Management & Operations

Taking the guesswork out of interior design

Posted on July 1, 2002 by Steve Hirano, editor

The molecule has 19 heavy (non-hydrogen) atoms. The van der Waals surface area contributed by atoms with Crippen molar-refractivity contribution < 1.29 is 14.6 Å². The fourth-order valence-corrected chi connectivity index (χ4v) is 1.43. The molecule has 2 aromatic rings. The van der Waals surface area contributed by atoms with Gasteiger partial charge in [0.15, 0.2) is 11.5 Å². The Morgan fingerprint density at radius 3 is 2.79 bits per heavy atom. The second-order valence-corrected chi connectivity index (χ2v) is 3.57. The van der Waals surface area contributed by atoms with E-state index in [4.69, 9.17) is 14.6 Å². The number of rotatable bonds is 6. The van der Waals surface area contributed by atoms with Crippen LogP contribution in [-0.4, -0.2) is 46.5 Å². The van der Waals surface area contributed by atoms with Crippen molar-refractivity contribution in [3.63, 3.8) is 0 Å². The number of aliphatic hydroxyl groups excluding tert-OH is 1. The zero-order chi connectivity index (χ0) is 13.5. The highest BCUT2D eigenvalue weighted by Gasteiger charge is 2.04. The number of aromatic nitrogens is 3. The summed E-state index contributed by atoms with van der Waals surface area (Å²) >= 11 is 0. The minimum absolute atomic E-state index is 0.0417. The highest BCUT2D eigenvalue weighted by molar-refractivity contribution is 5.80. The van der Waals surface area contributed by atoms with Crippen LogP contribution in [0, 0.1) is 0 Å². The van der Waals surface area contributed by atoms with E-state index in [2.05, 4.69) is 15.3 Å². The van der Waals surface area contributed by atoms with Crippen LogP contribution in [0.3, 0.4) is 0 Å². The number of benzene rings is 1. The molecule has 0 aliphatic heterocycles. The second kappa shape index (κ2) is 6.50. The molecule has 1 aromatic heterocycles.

When transit properties specify the fabric for the seating on their buses, do they really know what the end product will look like? Only if it’s their standard color and design. If they want to try something a little different, they have to use their imagination about the aesthetic outcome, don’t they? Not any more. BusTex Corp., a start-up company in Denver, designed Web-based software that will allow bus buyers to get a digitized view of the interior of a vehicle with any combination of fabric designs and pole colors. No design sense? “A lot of people in transit don’t have a clue when it comes to interior design,” says Pauline Booth, BusTex’s president. She believes her previewing system will encourage greater use of bold patterns and colors in seating fabric. “We want to encourage people to go for something different,” she says, “instead of all these institutional colors like gray, which makes people feel like they’re cattle being herded around.” Booth stumbled somewhat accidentally onto the idea of previewing bus interiors. Her foray into transit began as an agent for British fabric manufacturer Furtex, in Yorkshire, England. “I thought it would be cool to show the customer what the fabric would look like on the bus,” she says. A few years ago, she took a photo of the interior of a Chance Coach Opus ordered by Long Beach Transit in California and used some computerized cutting and pasting to show the interior decked out in a variety of fabrics. “It certainly takes a lot of the guesswork out of choosing fabrics,” she says. Jim Ditch, director of maintenance and facilities at Long Beach Transit, says the ability to preview the fabric on the seats is a great advantage, especially for transit people who don’t have strong interior design sensibilities. “We want to attract ridership with appealing interiors, but we rely on people who may or may not have good taste,” Ditch says. “If we could have a digital photo of what the interior will look like, we can show the results to the transit board and everyone else.” The key, Ditch adds, will be providing transit properties with a limited number of tasteful options. “I don’t know how many different fabrics there are, probably thousands,” he says. “We need someone to limit the options to three or four.” At that point, BusTex’s user-friendly point-and-click software will make the design process “kinda fun,” he says. Interest is growing Booth says transit properties have shown interest in the Furtex fabrics as well as the computerized previewing. “I’ve even been asked if I could apply the same technique to the outside of the bus,” she says. For now, she’s focusing on the interior — not just the seating and poles, but the sidewalls and flooring as well. BusTex offers a comprehensive interior design package for the transit industry, she says. To test the preview software, visit www.bustexcorp.com.

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